Family hit out at IPCC over police brutality allegations
compiled from various sources – October 2017
submitted by – Neelam Bi
Updates on this case listed at the foot of this item
Julian Cole, a 21-year-old athlete, was left with a broken neck after he was detained by police on 6 May 2013. Julian and some of his friends who were enjoying a night-out at Elements Nightclub on Mill Street in Bedford were asked to leave. Initially they walked away but then Julian, seemingly intent on requesting a refund, returned alone to the club.
On returning to the venue, Julian was seized by security who immediately passed him over to several police officers present outside the club. Much of what took place was caught on CCTV but the crucial moments of what happened when the police officers took hold of Julian is not captured. He then reappears on CCTV handcuffed and being carried by police officers into a police van.
Julian was arrested on suspicion of a public order offence. The case was later dropped because of his severe condition.
Julian was left in a vegetative state following the altercation and subsequent arrest outside a nightclub. His brother, Claudius Cole, condemned the lack of progress by the Independent Police Complaints Commission (IPCC) after it launched an investigation into the incident.
Six Bedfordshire police officers were placed under criminal investigation and questioned about potential offences of grievous bodily harm and misconduct in public office. They denied any wrongdoing and were suspended from duty. Also, two nightclub door staff were also questioned over potential grievous bodily harm charges.
Claudius Cole said; “when the IPCC took over the investigation, we hoped that we would learn the truth. Twenty months on, we feel that the investigation has ground to a halt. The police officers are not being held to account and we are left without answers while we care for Julian whose life has been destroyed.”
Julian suffered a ‘hangman’s fracture’ during the incident, and experts suggested that considerable force would have to be subjected to his neck while his head was pulled back. Investigators therefore had to consider whether the officers were responsible for his injury and, if so, whether it amounted to an act of misconduct or criminality.
Julian’s family claimed that police initially tried to mislead them in the immediate aftermath. They say one officer told them Julian was talking after his arrest, but that would be impossible with a severed spinal cord. Then another officer claimed that Julian was drunk at the time. Apparently, he had consumed alcohol, but tests show he was not drunk and was under the drink-drive limit. Claudius Cole said; “Bedfordshire police tried to cover up what their officers did to Julian by alleging that Julian was conscious and ‘chatty’ in the back of the police van.”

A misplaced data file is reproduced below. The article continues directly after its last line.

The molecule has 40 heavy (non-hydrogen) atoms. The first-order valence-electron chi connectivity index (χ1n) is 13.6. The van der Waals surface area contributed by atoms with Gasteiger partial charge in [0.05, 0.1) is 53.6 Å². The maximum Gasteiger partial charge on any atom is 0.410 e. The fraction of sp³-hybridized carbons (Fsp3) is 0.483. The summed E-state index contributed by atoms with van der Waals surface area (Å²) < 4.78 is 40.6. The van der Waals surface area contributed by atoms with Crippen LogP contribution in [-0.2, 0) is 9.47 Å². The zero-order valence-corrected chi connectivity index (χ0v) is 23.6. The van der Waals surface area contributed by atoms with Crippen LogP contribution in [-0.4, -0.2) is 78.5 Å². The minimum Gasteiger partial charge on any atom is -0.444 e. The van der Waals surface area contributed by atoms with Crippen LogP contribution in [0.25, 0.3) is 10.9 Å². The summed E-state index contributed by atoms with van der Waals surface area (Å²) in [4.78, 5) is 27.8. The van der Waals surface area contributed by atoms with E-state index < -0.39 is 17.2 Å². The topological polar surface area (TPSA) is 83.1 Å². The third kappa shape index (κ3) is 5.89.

The Cole’s said that they had been inspired to campaign by black families in the US who complain of excessive police force. Claudius Cole said; “I think the police may have behaved the same here as in the US. It is the same type of behaviour, but it hasn’t been as well publicised. Julian did not need six officers to pin him down he is only 5ft 5in and was unarmed.”
The Cole family have also taken part in a solidarity event at the House of Commons with families from Ferguson, Missouri, where violent protests took place after the fatal police shooting of Michael Brown.
Julian was admitted to a specialist care home where he receives 24-hour nursing care due to now being paralysed and having brain damage. His brother had planned for him to be his best man at his wedding, instead, pictures of his younger brother were projected at the wedding and family and friends also went to visit Julian at the home.
The IPCC said; “Our investigators updated the Cole family just before Christmas 2015, to apologise for the length of time taken and gave reassurances over the latest timescales. A decision on whether to refer the case to the CPS will be taken upon completion of the report.”
Bedfordshire police gave a statement saying; “We continue to follow a national syllabus and standards of training, all of which are approved by the College of Policing. This includes safe restraint and control of detainees.” They also said they were awaiting the IPCC’s findings. “This was a complex set of circumstances involving a number of people. It would be inappropriate to apportion blame to any individual while there is an ongoing investigation.”
Since that fateful night, Julian’s family have sought answers from the police and the (IPCC) and formed the Cole Family Truth Campaign. As with the family of Sheku Bayoh, who died in police custody in Scotland in May 2015, Julian’s family were fed misleading information by officers in the hours following his hospitalisation.
The family’s fight for justice continues!
Police watchdog sorry for delay in probe of paralysed man
29 January 2015
Spinning the assault on Julian Cole
17 July 2015